INTERVIEW: Codefendants Stand Out Amidst Punk Legends

NOFX. Pennywise. Less Than Jake. Circle Jerks. Sick of it All. All were all in attendance on Sept. 29 for the Orlando leg of the Final NOFX Tour. But one relatively newcomer to the scene set the standard early in the day: Codefendants

Fat Wreck Chords launched the band in June 2022 with the single ‘Fast Ones.’ Fat Wreck Chords owner, NOFX frontman, and Codefendants band member “Fat” Mike Burkett prefaced the debut single by declaring “Get ready for the best aural sex of your life.”

He wasn’t wrong. And that same feeling translates to the live performance. 

The LA-based group opened with the fourth track from their debut album This is Crimwave to an eager audience, many of whom began creating a circle pit and singing along to every word.

What immediately grabbed me was the authenticity of the group. Vocalist Sam King and guitarist/rapper Ceschi Ramos co-wrote a large swath of the lyrics on This is Crimewave, and the emotions felt during the writing process shine through onstage. They found a strong sense of solidarity with an audience as they communicated messages of inequity and corruption in the justice system, mental health, drug use, pipe dreams, and perseverance in the face of persecution.

codefendants on stage at punk in drublic Florida in 2023.
Aron Vaughan photos

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The one in each song’s style is even more striking than the contrast between the appearance and performance of Codefendants. It’s impossible to pin down Codefendants’ sound. They seem to effortlessly switch from classic punk to electronica to hip-hop without missing a beat—pun intended. It’s this unique approach to their music that truly sets them apart.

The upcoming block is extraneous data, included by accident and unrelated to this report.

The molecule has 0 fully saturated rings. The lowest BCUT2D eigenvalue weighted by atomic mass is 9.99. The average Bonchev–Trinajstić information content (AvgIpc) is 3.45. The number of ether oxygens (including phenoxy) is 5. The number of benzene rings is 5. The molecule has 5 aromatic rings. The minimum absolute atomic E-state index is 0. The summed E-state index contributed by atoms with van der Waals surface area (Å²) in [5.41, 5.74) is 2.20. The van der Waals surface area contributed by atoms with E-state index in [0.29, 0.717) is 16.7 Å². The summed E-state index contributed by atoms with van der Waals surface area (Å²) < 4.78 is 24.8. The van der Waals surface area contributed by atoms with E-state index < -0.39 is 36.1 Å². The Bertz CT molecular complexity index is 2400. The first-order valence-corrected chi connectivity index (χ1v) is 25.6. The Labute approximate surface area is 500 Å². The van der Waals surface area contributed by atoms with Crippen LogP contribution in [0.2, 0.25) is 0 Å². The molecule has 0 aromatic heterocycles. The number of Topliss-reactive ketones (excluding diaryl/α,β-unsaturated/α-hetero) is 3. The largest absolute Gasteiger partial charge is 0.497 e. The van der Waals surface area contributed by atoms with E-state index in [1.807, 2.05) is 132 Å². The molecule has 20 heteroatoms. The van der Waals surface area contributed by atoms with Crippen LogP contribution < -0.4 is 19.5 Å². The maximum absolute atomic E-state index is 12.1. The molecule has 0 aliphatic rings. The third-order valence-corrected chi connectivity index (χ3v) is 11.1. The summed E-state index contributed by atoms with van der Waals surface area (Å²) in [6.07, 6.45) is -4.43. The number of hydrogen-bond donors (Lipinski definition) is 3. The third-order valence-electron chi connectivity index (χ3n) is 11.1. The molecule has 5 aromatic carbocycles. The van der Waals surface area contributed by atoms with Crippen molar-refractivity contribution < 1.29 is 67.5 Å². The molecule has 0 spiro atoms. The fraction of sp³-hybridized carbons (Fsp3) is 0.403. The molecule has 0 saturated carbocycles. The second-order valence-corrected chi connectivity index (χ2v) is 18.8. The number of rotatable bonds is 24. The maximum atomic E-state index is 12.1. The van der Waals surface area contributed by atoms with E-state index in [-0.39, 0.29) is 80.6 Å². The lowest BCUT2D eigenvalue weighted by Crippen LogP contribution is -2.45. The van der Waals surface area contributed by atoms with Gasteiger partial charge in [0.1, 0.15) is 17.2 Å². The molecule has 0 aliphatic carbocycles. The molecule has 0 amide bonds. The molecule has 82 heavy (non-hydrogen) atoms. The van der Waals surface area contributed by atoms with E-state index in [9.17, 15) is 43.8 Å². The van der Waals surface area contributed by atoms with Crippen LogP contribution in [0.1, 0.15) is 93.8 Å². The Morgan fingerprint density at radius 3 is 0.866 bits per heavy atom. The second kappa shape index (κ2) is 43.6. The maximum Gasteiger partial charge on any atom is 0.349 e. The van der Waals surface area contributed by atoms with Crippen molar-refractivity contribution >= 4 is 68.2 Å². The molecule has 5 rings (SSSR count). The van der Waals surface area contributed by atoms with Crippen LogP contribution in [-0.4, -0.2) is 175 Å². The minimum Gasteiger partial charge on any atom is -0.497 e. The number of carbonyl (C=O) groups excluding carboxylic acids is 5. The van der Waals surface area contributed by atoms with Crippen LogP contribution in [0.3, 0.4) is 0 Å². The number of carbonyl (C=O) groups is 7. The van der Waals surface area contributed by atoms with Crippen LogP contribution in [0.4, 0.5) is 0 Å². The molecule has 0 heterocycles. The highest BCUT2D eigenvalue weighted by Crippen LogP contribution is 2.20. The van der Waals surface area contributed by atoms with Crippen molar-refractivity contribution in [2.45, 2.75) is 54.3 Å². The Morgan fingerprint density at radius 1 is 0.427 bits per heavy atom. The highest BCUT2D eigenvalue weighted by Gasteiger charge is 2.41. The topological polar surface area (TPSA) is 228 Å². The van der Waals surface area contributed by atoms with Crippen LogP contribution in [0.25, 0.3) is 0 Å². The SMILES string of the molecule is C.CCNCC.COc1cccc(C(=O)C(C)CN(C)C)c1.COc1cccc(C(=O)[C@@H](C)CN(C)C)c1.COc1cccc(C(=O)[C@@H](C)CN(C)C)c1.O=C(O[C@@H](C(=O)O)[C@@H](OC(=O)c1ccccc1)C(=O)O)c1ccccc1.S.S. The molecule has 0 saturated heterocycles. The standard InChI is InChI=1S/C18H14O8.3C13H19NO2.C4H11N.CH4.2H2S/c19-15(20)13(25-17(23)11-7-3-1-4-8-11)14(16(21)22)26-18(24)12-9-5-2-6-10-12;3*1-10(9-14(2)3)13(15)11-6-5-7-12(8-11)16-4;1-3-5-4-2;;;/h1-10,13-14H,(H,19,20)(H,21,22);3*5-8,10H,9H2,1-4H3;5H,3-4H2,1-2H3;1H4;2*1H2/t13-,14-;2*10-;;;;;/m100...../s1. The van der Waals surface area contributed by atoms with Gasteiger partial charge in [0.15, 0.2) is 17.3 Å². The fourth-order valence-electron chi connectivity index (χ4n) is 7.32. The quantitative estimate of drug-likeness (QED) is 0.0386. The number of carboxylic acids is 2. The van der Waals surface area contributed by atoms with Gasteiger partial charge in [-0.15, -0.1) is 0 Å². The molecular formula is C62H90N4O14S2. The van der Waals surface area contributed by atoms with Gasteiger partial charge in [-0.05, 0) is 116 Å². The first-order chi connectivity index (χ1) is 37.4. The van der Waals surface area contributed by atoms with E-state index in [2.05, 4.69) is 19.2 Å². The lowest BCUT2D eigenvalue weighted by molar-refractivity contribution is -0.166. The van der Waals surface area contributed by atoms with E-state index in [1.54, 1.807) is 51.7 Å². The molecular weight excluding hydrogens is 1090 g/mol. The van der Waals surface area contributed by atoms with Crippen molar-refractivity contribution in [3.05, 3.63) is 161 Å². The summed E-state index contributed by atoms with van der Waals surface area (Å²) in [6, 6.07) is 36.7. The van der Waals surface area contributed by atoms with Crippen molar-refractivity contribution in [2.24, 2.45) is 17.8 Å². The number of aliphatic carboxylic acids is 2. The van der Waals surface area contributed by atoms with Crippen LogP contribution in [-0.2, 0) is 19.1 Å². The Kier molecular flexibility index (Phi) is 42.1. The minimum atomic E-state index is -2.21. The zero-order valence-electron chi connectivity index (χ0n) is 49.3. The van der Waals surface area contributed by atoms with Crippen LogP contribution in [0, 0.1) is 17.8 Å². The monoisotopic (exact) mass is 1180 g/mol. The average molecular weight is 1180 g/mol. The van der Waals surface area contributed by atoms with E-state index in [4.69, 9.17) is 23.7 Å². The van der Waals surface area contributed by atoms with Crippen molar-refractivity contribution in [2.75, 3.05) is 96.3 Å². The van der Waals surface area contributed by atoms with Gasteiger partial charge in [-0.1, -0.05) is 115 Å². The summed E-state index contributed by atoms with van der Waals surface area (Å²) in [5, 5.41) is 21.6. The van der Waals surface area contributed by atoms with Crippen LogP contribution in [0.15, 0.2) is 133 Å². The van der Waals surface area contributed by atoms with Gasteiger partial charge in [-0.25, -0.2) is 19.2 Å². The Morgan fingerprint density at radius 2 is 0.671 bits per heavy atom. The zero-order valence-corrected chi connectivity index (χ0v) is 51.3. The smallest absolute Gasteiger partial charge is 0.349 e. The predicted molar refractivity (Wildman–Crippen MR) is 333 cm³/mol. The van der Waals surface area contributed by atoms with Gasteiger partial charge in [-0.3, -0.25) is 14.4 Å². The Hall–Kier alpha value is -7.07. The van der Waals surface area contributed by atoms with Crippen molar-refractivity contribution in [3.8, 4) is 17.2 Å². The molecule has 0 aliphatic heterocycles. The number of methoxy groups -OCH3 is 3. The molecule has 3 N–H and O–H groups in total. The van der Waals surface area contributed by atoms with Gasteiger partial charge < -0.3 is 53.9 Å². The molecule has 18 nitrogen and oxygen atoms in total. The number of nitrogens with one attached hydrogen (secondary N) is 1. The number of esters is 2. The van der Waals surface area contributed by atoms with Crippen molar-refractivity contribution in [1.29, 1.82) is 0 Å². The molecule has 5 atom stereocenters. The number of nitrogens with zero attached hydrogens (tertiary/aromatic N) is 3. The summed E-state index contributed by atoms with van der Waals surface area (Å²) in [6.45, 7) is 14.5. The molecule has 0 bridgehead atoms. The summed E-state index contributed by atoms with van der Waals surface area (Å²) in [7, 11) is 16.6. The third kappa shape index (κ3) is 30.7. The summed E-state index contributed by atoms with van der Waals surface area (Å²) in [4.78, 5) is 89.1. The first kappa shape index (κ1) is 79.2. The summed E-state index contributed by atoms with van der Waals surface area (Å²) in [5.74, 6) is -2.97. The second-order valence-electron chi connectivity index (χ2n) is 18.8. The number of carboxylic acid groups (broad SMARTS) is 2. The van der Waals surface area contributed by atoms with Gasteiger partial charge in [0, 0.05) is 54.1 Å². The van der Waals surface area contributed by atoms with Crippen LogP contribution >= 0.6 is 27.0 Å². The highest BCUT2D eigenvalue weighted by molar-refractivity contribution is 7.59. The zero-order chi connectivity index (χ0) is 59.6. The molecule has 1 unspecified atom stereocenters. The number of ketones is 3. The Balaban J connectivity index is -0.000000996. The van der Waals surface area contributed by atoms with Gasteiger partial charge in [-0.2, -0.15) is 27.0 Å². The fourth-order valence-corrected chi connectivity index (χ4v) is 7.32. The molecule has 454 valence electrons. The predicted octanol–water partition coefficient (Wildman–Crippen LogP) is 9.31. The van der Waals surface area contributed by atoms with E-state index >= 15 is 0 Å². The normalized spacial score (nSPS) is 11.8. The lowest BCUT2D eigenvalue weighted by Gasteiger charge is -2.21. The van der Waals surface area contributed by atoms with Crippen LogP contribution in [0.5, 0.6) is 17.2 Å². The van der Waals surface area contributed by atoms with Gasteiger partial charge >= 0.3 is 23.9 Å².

Armchair Rockstar got Ceschi’s thoughts on the Codefendant’s genre-mixing style, working with Fat Mike, and more in an exclusive interview: 

Armchair Rockstar: How did you all get together and decide to form the band?

Ceschi Ramos: We met in Oakland County Jail & made a bet during a game of Cee-Lo that Mike had to form & produce the greatest band of all time & include us in it if he lost….

Now, here we are. 

AR: Was there a particular musical direction you wanted to pursue when you started jamming, or did your eclectic sound generate naturally?

CR: We honestly just wanted to fuck with/up the pop music world. I’m not sure if that will ever happen – but that was the intention. Hyperfocus on genre or lack of genre was never considered too much. If anything, we wanted to make something that we would have loved as teens in the mid-late 90s but with modern production. 

AR: Being on Fat Wreck Chords and having a natural punk audience available to you right off the bat, what has the reception been like on more experimental tracks like ‘Fast Ones’ and ‘Bad Business’?